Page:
As stated supra, both the trial court and the Court of Appeal found that there was a causal connection between the work stress placed on plaintiff and his resulting injury. We agree with the findings and conclude that an accident occurred while plaintiff was performing hazardous work, as a result of which he was permanently and totally disabled. As a result of the injury, plaintiff incurred sizeable medical bills.

Adraste Landreneau, as stated supra, owned all of the Landreneau endeavors at the time of his death and operated as a sole proprietor. There is evidence of record that previous to his death he was in the process of incorporating, but the process was not completed. His wife and children began to break down the numerous Landreneau businesses and occupations into separate categories in 1962, for the purpose of taxation and bookkeeping; in other words, their accounting was facilitated. At the time plaintiff suffered his accident, the Landreneaus (other than what was reflected on their books) were operating in the same fashion as had Adraste Landreneau. In brief, counsel for the Landreneaus state that the policy issued by the United States Fidelity & Guaranty Company covered all of the business and/or ventures of "The Landreneaus" and "there was in fact no division of the business." We are therefore constrained to conclude that Landreneau Enterprises was not carrying on a separate rental business; whatever rental business existed was a part of all the Landreneau endeavors. It follows that at the time of his accident plaintiff was not working for just one phase of the Landreneau businesses, but that he was working for Landreneau Enterprises, Adraste Landreneau Gins, Inc., and/or the Estate of Adraste Landreneau. This conclusion is substantiated by the following pertinent testimony of Louis Calvin Landreneau, General Manager of Landreneau Enterprises, President of Adraste Landreneau Gins, Inc., and Co-Administrator of the Estate of Adraste Landreneau:[3]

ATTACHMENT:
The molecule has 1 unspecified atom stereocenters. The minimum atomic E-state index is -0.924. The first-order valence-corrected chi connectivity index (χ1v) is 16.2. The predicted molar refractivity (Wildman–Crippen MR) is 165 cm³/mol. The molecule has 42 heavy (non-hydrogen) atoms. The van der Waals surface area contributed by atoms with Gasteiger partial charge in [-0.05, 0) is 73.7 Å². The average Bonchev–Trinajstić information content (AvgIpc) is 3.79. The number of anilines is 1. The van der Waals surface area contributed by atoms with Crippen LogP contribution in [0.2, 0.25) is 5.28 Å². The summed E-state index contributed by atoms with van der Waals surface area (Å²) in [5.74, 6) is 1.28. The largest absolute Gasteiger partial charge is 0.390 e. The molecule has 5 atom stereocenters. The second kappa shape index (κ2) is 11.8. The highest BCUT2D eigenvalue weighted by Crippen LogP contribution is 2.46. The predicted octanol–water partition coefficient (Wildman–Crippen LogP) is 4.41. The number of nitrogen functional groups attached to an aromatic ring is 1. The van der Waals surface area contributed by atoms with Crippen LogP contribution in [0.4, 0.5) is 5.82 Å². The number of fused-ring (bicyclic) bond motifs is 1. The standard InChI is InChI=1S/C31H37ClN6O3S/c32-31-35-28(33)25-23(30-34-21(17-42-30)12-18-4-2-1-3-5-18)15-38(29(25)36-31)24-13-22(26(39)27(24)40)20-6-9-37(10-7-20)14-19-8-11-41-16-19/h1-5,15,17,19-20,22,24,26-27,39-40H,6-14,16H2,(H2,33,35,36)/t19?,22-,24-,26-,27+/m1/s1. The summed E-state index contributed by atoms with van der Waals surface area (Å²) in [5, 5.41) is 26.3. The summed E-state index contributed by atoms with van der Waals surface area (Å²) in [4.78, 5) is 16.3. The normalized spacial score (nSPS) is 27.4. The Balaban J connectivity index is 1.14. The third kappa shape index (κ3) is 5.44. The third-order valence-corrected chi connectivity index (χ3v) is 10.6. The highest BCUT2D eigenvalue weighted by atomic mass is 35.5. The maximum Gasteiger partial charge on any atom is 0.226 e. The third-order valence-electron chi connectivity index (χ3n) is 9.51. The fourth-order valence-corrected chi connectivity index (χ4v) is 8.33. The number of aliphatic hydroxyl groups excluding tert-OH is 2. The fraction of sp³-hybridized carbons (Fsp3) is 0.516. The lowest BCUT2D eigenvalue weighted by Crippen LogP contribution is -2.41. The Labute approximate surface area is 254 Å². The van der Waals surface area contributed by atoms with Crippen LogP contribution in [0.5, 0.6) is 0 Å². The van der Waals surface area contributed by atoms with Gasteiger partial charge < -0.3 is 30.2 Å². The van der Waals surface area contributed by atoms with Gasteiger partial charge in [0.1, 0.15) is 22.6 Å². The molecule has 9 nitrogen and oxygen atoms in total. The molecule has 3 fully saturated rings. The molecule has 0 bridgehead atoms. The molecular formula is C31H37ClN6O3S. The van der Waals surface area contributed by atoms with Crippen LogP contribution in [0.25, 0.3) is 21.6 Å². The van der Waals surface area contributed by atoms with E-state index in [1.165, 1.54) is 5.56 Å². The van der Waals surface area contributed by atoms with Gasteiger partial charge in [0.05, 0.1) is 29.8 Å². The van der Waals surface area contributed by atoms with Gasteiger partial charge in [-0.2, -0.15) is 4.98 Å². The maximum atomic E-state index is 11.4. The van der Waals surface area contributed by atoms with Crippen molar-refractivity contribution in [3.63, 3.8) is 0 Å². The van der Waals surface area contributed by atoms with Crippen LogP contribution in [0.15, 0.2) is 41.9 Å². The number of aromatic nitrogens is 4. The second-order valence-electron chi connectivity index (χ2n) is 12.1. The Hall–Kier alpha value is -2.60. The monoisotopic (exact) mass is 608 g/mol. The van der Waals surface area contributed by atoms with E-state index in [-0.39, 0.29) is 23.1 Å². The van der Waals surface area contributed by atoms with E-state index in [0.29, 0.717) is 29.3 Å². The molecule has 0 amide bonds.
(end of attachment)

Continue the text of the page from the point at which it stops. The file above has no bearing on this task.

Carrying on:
"Q. Alright, now did the creation of this corporation and the creation of this partnership change in any way the activities being conducted by you and your brothers, and sisters and your mother, in other words the heirs of Adraste Landreneau, in other words was there any change in the activities being performed and by that I do not mean maybe bookkeeping or anything else, but in the work for *284 example the cattle raising, the farming, the fertilizer and so forth, ginning? "A. No, there was no difference. "Q. Isn't it true that the reason for forming the corporation and the partnership was for ease of administration only, and that there was no change in the business ever since prior to your father dying really, it has all been conducted pretty much on the same basis without any major upheavals? "A. That's correct. * * * * * * "Q. Now who was Sam Richard working for on the day he was injured on November 19, 1962, and by that I mean was he working for the Estate as an estate, was he working for the partnership as a partnership, that would be Landreneau Enterprises, was he working for the gin corporation as a corporation? "A. Well he was working for the Estate, of course he was paid with an Enterprise check which we use more or less for bookkeeping records. "Q. Now Sam testified, as you heard, that the Saturday before the Monday that he was hurt he was working at the gin, ginning some bales of cotton because it was in the off season and the gins were running, I mean it was in the slack season at the end of the ginning season, and the gins were running only on Saturday, now in the case of an employee who would work such as Sam did, from Monday through Friday at odd jobs possibly anywhere else away from the gins, then would work at the gins on the Saturday, how would he be paid, by what, out of what account? "A. Well chances are he was paid, I wouldn't recall exactly but chances are he was paid at the gin because we have a gin account, a bank account for each gin, and we have a bank account for the gins incorporated, the reason for that is for bookkeeping records only. "Q. And another good reason for that isn't it the fact that rather than having all of your employees leave there and go to the office up town, leave the gins and go to the office up town to get their checks, it's easier to pay them right there where whenin other words the account is set up so that the farmer when his bale is ginned and weighed and so forth he can get paid right there at the gin without having to go to your office? "A. Oh that's correct, and you see we have an account for each gin individually, we buy and sell our cotton and seed and we pay our employees and pay our expenses from that Gin No. 1 account or the Mamou Gin account and that's just for that season and then after the season we know just how each gin came out, an approximation. "Q. And that is a matter of convenience only, the fact that they can just as easily be paid through the downtown office? "A. Well we do pay sometimes at the down-town office, especially during the repair season or even at the end of the season, in this particular case of Sam, his last check, at the end of the season he could have possibly been paid at the office. *285 "Q. Or at the gin because this was on a one day a week basis, so it could have been at either place? "A. That's right. * * * * * * "Q. Now Mr. Landreneau, have you ever been discharged from this administration? "A. Not that I know of. * * * * * * "Q. Mr. Landreneau, there seems to be some confusion in your testimony or uncertainty in your testimony on this one point, and I ask you to reflect upon this question and then give me an answer, isn't it a fact that there has been no properties conveyed to Landreneau Enterprises by the individual owners who are the heirs? "A. No, there's nono property has been transferred to the Enterprises as yet. "Q. A partnership has been formed among the heirs of Adraste Landreneau with possibly an idea of transferring these properties to it, but this has not been done? "A. That's correct. * * * * * * "Q. But I mean sometimes your employees are working for what you call the estate and other times the same employees are working for the enterprises and they still get paid as though they were working for only one. In other words, one of your men might be working for say three (3) days for Landreneau Enterprises and two (2) days for the Estate of Landreneau, but when he draws his pay check it may be given on Landreneau Enterprises, isn't that correct? "A. Well anytime the Estate and Enterprisesright, that's how we figure it. The reason we do that for Enterprises any time he works on the farm or anything like that, we give a check from the Enterprises, like I said for bookkeeping records. * * * * * * "Q. Mr. Landreneau, for further clarification, isn't it a fact that if Adraste Landreneau Gins, Inc. had not been formed, if Landreneau Enterprises, the partnership, had not been formed, and you were still operating just as either in the estate or in co-ownership among all of the heirs of Adraste Landreneau that this wouldn't have affected anything in the work that you were doing and your employees, the amount of their pay or anything else with the exception of the bookkeeping involved, insofar as you are concerned, is that correct? "A. That's correct, that's what our intentions were, to keep operating the same as always. "Q. To your knowledge, was it ever the intention of you or of anybody else, any of the other heirs of the Estate of Adraste Landreneau, to change whatever workmen's compensation insurance coverage there was and limit it only to the gin operation? "A. Definitely not. * * * * * * "Q. * * * Mr. Richard did not work for your father, did he? "A. No, Mr. Richard did not work for us at the time of his death. "Q. He hadn't worked for him for several years before your father died, had he? "A. Right. *286 "Q. And then after your father died, you employed Mr. Richard primarily to help with the Gins, did you not? "A. That's correct. "Q. And when he was not working at the Gins, during the off-season, he would work elsewhere, is that correct, I mean away from the Gins? "A. That's right, that was the understanding, when he came to work for us that he had to have full employment, not just during the season, so we gave him full employment through the year, in fact * * * "Q. Sometimes he would work for you in your individual store down there, would he not? "A. During the winter months he'd work in the store for me, personally. "Q. In other words, your understanding was that either the Landreneau Gins would keep him employed or some member or organization which the Landreneaus owned or controlled, would employ him, or they would see to it that he had employment during the off-season, is that correct? "A. Correct. * * * * * * "Q. But your primary interest was that during the off-season of the Gins, that he would have employment? "A. That's right."